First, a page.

Possession of drug paraphernalia in Ohio does not always mean that drugs were involved. While drug possession charges often accompany drug paraphernalia charges, these offenses are mutually exclusive (i.e., drug paraphernalia charges can result even when no drugs are found).
Possession of drug paraphernalia is defined pursuant to Ohio Revised Code 2925.14 as possessing equipment, products or any kind or material that is designed with the purpose or intent of using illegal substances. Drug paraphernalia encompasses any kind of material that is involved in cultivating, growing, harvesting, manufacturing, producing, packaging, storing, injecting, ingesting, inhaling, etc.
Common examples of drug paraphernalia include bongs, water pipes, marijuana cultivation or growing equipment, measuring scales, syringes or needles, separation or sifting devices, containers, and plastic baggies.
Penalties for Possession of Drug Paraphernalia in Ohio
Possession of drug paraphernalia in Ohio is classified as a 4th degree misdemeanor, which carries a potential 30 days in jail and a $250 fine. Selling drug paraphernalia to an adult is a 2nd degree misdemeanor, which entails up to 90 days in jail and a $750 fine. However, selling drug paraphernalia to a minor is a 1st degree misdemeanor, which mandates 6 months in jail and a $1000 fine.
Ohio Revised Code 2925.141 specifically deals with marijuana drug paraphernalia. If you are found in possession of drug paraphernalia related to marijuana (i.e., bongs, water pipes, etc.), you will be charged with a minor misdemeanor. This offense only carries a $150 fine and no jail time.
In addition to jail time and fines, almost all drug convictions in Ohio carry a mandatory 6 months to multiple year driver’s license suspension. Moreover, offenders face difficulty securing employment, financial aid for college and professional licenses with a drug conviction on their record.
Drug Paraphernalia v. Drug Abuse Instruments
Ohio Revised Code 2925.12 states that it is illegal to make, possess, obtain or use drug abuse instruments. This statute specifically applies to any hypodermic needle or syringe that has the primary purpose of allowing the user to administer a dangerous drug, and that has been used to inject an illegal drug. Those charged under this statute face a 2nd degree misdemeanor.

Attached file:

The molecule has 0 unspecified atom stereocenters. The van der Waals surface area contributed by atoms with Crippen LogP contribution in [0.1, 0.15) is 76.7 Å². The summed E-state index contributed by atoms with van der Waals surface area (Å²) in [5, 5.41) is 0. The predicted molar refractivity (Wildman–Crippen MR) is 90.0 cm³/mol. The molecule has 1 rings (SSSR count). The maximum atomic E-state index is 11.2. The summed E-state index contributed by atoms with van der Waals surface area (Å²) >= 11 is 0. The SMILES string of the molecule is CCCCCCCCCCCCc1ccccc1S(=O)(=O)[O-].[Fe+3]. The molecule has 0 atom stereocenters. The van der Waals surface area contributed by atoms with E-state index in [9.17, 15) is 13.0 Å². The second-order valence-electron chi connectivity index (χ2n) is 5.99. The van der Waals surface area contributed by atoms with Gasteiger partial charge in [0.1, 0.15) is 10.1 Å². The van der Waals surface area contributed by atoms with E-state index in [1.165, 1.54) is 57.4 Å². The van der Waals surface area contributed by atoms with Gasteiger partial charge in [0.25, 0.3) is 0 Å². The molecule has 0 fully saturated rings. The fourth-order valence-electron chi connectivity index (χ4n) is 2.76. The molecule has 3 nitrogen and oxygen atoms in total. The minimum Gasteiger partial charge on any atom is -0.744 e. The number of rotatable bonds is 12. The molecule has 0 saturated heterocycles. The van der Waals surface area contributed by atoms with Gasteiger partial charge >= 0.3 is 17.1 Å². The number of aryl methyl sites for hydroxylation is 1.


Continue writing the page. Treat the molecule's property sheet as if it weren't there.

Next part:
What makes things confusing is that the drug paraphernalia statute (ORC 2925.14) also includes hypodermic needles and syringes. While it seems duplicative, the drug abuse instrument statute is primarily used for those possessing needles and syringes, while the drug paraphernalia statute is applied more broadly for other items associated with drug use.
Defenses to Possession of Drug Paraphernalia in Ohio
Several defenses exist for those accused of possessing drug paraphernalia in Ohio. First, many people are charged with drug paraphernalia as a result of being pulled over by the police while driving. However, before the police can stop your vehicle, they must have reasonable suspicion that you committed a criminal or traffic violation. If the police lacked reasonable suspicion, any evidence gained will be inadmissible.
A second prominent defense is unreasonable search and seizure. This often occurs when the police stop and ask questions of people. For example, the police may ask you for identification. After cooperating, the officer may think you look “nervous” or his “cop radar” may tell him that something is wrong, resulting in the officer conducting a search or your person. Since nothing is present suggesting that you have violated or were about to violate the law, the search would be unconstitutional.
Finally, law enforcement is required to obtain a search warrant before they are permitted to search your person, house, car, etc., unless an exception applies (i.e., hot pursuit, exigent circumstances, plain view, etc.). If an exception does not apply, and the police conduct a search absent a warrant, the search may violate your constitutional rights.
Columbus and Delaware, Ohio Criminal Defense Lawyer
If you have been charged with a criminal offense in Columbus or Delaware, Ohio, contact Johnson Legal, LLC and speak with an experienced criminal defense attorney. Attorney David Johnson of Johnson Legal, LLC will discuss your case and assist you in fighting the charges. Call (614) 987-0192 or send an email to schedule a consultation regarding your criminal offense case.